San Diego Business Journal

Quentin Anderson purchased the website domain,, for $3,000 about 20 years ago knowing that he wanted to do something that uplifted the Black community. This past November, his vision came to life with the official launch of

Over the years, rather than make a Black-owned business directory as some people suggested, Anderson said he is focused on “building [his] own Wakanda.” He referenced the futuristic world of Marvel’s Black Panther as a way of illustrating a place where Black culture, creators and history can be celebrated.

What finally pushed him to launch BlackOwned was the murder of George Floyd on May 25, 2020 that triggered a boiling point across the country for racial justice for Black Americans.

“I knew right then I said, I’ve got to take action, I’ve got to do something,” Anderson said.

Throughout 2020, he saw an increased interest in people supporting the Black community and the idea for what BlackOwned could be gained momentum as he reached out to people in his network.

A real estate broker by trade with his own firm, Dream Homes California, Anderson considers this platform his “most valuable piece of personal real estate” because like an ocean-view property, he can build it into whatever he wants.

While the platform is still in the early stages, Anderson is focused on technology being an integral part of bringing BlackOwned to the community through both digital and eventually in-person programs.

One of the ways BlackOwned is elevating Black history is through the BlackOwned Institute, which will bring after-school and summer programs to grade school children to learn about Black and African history. The nonprofit arm of BlackOwned developed a pilot program that will launch this Spring to teach students and educators about Black and African American history, and how it changed the world.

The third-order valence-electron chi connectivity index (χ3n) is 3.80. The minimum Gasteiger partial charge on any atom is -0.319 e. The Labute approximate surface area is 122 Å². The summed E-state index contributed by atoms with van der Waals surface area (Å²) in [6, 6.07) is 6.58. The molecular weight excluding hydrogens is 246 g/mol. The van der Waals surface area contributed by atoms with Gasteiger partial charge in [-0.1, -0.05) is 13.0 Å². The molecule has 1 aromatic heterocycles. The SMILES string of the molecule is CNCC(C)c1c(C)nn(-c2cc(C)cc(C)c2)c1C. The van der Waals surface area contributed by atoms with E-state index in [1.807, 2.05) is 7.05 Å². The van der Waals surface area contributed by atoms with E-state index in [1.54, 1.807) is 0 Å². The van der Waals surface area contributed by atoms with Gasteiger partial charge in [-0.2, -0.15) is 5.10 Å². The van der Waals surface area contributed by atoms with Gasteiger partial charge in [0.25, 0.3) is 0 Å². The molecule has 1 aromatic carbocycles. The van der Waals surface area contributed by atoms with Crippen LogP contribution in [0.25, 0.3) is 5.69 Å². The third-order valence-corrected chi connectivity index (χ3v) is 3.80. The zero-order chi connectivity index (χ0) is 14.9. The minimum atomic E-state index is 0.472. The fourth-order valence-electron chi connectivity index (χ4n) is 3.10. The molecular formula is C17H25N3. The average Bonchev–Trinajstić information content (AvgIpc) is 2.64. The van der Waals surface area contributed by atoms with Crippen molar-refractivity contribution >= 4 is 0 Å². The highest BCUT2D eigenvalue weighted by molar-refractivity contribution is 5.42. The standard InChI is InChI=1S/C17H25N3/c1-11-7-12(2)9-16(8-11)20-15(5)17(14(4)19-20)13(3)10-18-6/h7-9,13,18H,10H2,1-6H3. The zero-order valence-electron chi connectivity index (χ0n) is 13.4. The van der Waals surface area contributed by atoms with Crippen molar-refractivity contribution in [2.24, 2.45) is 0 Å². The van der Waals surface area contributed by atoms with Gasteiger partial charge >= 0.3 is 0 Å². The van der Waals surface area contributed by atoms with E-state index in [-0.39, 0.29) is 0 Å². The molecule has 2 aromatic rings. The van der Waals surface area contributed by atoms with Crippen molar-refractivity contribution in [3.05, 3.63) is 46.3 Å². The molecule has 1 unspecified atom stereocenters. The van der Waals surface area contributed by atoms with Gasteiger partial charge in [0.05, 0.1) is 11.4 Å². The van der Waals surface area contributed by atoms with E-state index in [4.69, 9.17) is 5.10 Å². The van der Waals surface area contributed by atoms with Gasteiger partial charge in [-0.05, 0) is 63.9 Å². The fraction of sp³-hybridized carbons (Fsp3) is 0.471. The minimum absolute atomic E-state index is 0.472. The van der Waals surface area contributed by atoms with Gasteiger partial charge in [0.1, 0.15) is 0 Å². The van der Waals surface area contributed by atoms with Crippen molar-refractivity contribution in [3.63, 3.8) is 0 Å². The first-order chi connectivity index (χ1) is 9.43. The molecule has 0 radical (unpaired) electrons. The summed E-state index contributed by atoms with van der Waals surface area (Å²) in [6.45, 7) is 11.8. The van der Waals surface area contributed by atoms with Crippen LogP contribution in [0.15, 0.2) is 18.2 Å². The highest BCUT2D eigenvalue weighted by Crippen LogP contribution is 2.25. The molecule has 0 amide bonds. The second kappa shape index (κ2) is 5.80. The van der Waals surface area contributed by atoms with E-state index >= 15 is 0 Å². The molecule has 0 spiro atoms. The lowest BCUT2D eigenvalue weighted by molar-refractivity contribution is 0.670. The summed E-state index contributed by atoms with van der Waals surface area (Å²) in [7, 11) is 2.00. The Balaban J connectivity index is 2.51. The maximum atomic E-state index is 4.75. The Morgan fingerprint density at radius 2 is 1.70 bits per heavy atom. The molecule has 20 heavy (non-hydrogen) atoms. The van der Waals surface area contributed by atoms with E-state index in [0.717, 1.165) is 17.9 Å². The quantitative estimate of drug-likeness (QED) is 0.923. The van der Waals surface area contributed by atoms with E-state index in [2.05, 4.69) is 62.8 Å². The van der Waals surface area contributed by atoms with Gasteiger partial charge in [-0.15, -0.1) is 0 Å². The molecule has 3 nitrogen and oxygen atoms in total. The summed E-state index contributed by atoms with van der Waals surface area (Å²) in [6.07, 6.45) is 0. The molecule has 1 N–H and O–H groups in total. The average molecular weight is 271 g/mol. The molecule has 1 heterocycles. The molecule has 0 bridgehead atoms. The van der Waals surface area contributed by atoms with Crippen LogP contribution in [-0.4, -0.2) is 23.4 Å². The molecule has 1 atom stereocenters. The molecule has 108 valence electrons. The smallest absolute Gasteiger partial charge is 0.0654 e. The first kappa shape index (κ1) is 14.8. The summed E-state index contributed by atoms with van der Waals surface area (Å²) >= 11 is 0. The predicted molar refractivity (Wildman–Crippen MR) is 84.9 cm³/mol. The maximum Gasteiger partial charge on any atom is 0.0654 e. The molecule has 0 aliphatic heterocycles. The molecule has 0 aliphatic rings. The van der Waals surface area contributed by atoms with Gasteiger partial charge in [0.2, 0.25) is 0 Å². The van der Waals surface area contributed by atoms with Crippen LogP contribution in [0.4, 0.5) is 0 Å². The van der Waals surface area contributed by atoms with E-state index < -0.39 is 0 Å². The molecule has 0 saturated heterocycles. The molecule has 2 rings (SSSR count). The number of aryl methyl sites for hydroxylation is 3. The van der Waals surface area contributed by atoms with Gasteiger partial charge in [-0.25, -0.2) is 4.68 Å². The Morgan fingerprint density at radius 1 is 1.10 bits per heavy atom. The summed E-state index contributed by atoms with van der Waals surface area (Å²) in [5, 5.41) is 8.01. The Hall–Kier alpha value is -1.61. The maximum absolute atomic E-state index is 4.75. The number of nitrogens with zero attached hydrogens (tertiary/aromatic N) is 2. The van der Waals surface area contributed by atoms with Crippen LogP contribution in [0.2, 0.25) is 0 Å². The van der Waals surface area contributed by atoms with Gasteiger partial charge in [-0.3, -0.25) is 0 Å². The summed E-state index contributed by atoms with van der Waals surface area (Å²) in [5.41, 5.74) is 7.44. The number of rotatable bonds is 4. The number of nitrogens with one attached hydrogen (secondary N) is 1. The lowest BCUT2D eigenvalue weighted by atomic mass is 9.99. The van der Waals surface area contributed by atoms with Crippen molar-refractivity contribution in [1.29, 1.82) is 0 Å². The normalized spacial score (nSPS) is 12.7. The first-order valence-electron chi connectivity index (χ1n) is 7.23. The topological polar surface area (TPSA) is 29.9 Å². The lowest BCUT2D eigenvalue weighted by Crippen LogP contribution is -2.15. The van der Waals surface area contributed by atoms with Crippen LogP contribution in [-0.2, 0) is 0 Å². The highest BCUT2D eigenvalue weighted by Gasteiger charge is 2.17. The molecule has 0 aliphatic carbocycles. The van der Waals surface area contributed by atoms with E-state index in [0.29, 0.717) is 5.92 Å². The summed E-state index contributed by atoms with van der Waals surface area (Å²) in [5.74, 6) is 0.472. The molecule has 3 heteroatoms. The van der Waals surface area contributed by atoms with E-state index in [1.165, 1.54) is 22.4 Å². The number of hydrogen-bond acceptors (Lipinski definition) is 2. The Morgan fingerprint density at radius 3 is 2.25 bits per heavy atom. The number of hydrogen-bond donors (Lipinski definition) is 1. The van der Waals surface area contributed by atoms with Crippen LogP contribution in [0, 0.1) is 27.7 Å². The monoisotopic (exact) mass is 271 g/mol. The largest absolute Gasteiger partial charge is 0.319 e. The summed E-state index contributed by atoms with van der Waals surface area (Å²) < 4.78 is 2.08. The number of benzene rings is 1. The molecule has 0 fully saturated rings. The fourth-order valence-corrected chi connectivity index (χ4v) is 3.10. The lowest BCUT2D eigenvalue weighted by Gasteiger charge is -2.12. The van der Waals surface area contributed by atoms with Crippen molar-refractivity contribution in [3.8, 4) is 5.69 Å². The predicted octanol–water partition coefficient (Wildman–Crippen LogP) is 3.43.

“We have a contract with the Primetime after-school program, so once we finish our pilot program, we will go into 134 schools in Southern California and also the San Diego Public Library System,” Anderson said.

He added that the curriculum is already approved and will be taught by experts in their respective field of history or poetry from across the country with Master’s degree to PhD levels of education.

Another element of BlackOwned in the works is the BlackTalent Hub, an innovative job site where companies can come to reach qualified minority talent that is also set to launch around April. Anderson, a San Diego State University alum, said when companies are hiring, they don’t always have a broad talent pool.

“We’re giving them a focused, concentrated area to find Black talent,” Anderson said of the platform that would function similarly to LinkedIn.

Ultimately, one of the driving forces behind Anderson’s development of the BlackOwned platform is his personal commitment to making the world better for the young people that will come after him, including his children.

“My focus right now is for us to develop a platform where our youth can come for guidance, can come for employment, can come for role models,” Anderson said. “We’re growing a platform that takes care of our youth. For me, my idea for this is also for my kids to not have to seek a job; that this will provide employment opportunities for them inside of”



CEO: Quentin Anderson


BUSINESS DESCRIPTION: is a community hub, where Black business people can meet, network and play. A place where for sharing ideas, history, culture, challenges, solutions and most importantly — joy.

NOTABLE: Anderson purchased the website domain,, about 20 years ago knowing that he eventually wanted to make something that elevated Black-owned businesses.


CONTACT:, 310-303-2380, @BlackOwnedCom